Pumpkin Lore & Pumpkin Cooking
by Rob Sproule
When it comes to holiday customs sometimes I find myself shaking my head and wondering, “now how the heck did we start doing that?” The hallowed Halloween tradition of gutting, carving, and lighting up a large orange squash is a good example.
Today, I’m digging into the spooky history of the Jack-O-Lantern tradition. If you’d rather cook pumpkins than carve them, I’ll tell you which types of pumpkins are best for your fall baking.
The origins of why we carve pumpkins are found in Celtic folklore. The story of Stingy Jack is that of a clever Irish drunkard who stumbled into the Devil in a bar on a fateful October 31 many centuries ago.
After trading his soul for a drink he tricked the Devil out of his prize by trapping him in an apple tree (this is the abridged version). When Jack died years later St. Peter rejected him from heaven and, because the Devil couldn’t claim his soul, he was sent away from Hades. Given only a burning ember in a hollow turnip to light his way, Jack was condemned to wander through an eternity of darkness, his ghastly lantern visible to the living world. The flickering apparition of his ember became a common sight over bogs, swamps, and marshes.
October 31 became an evening when the spirits of the dead walked among the living. The Irish and Scottish began putting carved turnips and potatoes on their doorstop in order to frighten them away, sometimes these totems were accompanied with humble offerings of food.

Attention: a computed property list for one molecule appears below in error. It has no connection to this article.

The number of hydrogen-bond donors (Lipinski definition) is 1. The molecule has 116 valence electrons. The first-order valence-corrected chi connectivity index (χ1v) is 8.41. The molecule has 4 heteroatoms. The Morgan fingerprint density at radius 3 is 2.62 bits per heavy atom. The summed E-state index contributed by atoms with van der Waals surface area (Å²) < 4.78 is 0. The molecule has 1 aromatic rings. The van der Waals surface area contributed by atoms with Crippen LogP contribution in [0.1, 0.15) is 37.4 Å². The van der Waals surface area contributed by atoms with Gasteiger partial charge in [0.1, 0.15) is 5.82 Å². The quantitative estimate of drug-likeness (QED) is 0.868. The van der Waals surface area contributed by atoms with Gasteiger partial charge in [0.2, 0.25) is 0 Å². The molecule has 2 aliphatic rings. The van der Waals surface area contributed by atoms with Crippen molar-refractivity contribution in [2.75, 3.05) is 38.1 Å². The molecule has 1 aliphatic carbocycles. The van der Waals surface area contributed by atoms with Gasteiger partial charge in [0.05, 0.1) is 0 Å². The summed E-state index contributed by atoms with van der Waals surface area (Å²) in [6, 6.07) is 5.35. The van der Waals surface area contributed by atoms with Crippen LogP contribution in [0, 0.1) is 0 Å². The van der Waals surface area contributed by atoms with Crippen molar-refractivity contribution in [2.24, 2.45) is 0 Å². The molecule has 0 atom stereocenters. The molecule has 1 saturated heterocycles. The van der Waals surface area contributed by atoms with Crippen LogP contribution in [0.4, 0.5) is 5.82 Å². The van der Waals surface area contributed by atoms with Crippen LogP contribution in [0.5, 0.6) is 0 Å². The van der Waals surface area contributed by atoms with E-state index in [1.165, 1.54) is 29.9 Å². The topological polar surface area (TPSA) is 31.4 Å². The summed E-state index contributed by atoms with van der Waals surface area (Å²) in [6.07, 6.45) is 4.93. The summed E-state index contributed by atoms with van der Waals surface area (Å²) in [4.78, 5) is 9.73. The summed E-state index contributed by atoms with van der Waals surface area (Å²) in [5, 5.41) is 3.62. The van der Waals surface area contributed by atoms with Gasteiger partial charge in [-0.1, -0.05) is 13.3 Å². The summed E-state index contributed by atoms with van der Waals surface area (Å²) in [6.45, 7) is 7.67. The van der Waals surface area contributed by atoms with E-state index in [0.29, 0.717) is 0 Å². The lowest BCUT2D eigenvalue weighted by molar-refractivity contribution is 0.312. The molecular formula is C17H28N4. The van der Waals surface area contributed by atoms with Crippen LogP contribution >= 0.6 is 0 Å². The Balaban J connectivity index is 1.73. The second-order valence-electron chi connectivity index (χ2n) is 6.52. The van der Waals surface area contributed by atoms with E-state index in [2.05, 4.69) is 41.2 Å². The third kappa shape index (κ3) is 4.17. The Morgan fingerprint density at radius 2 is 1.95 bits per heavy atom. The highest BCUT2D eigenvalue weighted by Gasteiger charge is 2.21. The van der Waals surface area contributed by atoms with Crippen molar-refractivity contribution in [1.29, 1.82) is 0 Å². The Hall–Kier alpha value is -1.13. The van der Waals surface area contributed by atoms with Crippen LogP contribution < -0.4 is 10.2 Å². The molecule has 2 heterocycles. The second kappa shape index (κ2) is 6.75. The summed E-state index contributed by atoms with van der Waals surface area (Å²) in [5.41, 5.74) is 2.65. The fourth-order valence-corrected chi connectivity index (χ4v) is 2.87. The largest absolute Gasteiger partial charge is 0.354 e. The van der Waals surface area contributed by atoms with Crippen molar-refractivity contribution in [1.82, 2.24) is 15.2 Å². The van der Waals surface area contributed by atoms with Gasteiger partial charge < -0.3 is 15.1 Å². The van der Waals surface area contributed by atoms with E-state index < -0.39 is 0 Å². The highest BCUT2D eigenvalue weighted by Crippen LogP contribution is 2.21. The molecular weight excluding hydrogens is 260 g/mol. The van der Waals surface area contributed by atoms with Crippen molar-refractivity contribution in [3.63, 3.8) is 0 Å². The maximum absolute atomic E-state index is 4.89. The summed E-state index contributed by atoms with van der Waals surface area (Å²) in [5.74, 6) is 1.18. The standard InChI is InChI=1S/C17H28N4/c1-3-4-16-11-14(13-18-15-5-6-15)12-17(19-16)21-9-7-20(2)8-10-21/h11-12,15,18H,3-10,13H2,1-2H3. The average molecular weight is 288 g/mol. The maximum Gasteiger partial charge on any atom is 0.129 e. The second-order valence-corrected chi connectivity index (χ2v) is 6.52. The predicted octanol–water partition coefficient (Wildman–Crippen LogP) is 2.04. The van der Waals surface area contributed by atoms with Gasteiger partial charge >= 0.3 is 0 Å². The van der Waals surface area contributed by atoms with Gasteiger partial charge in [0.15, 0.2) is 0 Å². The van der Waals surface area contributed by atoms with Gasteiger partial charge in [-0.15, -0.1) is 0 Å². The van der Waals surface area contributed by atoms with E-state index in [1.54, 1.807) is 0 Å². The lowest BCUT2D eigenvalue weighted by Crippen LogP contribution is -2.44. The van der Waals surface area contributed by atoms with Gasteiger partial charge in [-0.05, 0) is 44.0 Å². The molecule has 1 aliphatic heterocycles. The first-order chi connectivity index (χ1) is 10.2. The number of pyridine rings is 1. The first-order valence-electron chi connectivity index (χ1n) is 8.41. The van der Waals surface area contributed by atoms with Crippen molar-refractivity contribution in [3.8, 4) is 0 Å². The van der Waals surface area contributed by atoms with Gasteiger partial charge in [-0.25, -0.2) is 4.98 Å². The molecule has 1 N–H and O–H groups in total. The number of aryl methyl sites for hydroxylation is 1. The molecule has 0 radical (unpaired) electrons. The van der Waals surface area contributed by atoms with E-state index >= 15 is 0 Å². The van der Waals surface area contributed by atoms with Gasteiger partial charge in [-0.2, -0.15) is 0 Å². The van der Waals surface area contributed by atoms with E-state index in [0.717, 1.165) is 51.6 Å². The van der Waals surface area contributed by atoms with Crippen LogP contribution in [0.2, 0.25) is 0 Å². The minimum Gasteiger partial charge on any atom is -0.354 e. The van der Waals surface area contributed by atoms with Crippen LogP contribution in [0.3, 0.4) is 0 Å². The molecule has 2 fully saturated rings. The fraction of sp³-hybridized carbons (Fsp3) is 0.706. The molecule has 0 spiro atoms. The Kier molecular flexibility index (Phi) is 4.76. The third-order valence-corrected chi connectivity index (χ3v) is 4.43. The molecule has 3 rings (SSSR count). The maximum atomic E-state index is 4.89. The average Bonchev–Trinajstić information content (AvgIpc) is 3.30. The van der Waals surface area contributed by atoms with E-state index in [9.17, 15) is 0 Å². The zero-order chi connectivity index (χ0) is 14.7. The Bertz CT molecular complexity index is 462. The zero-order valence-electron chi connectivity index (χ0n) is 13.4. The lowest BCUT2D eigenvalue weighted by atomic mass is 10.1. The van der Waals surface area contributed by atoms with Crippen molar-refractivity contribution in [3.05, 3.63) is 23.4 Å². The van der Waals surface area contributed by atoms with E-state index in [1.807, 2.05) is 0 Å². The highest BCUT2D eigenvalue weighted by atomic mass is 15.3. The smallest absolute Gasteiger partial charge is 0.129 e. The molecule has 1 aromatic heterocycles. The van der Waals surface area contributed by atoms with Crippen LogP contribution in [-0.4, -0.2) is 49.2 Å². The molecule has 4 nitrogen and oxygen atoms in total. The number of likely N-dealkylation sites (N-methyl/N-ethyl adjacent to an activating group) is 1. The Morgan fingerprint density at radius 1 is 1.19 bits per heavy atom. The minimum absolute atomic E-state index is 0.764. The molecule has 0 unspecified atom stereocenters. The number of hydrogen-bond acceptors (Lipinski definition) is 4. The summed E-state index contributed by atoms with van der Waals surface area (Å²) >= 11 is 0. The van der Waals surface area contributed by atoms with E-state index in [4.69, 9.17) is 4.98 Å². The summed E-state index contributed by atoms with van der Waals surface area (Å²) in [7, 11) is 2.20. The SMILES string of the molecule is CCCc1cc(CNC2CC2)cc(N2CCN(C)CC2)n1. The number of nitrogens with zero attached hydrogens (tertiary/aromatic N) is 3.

When people left their houses that night they would trick the spirits by donning masks. Looking like ghosts, the living walked safely among the dead through the haunted night.
Immigrants from the British Isles brought their customs with them when they came to North America. With turnips hard to find they turned to the native pumpkin to carve on Halloween, instead. It’s amazing to think that millions of pumpkins are carved each year because of one thirsty Irishman who played one trick too many.
Eating your Pumpkin
Pumpkins are good for more than just scaring away Stingy Jack. Their flesh, seeds, leaves, and even flowers are rich in fiber, protein, and a variety of other vitamins. They have been a staple of many Native American diets for thousands of years.
There are dozens of varieties of pumpkins and some are better for cooking than others. As a general rule of thumb, smaller pumpkins are sweeter and less stringy than the larger, more common Jack-O-Lantern types.
Among the hundreds of ways you can eat a pumpkin, a list which includes breads, chowders, pancakes, cookies, and cheesecakes, pumpkin pies are probably the most popular.
If you’re baking pies from scratch, look for “˜Sugar Pie’ types. They’re small and sweet with dark orange flesh. Hollow it out and cut it in half to bake at 350 degrees for 45 minutes. Scrape the meat out of the rind and mash it to get your raw material for pumpkin pie and many other recipes.
Pumpkin seeds are an excellent, healthy snack and can be harvested out of any pumpkin. Put the seeds to one side as you make your Jack-O-Lantern. Wash them well and bake them for 20-30 minutes (until golden brown or to taste) at 350 degrees. Either sprinkled with salt or eaten plain, they’re a great alternative to chips and are full of protein, zinc, and magnesium. Pumpkin seeds have also been found to reduce rates of prostate cancer.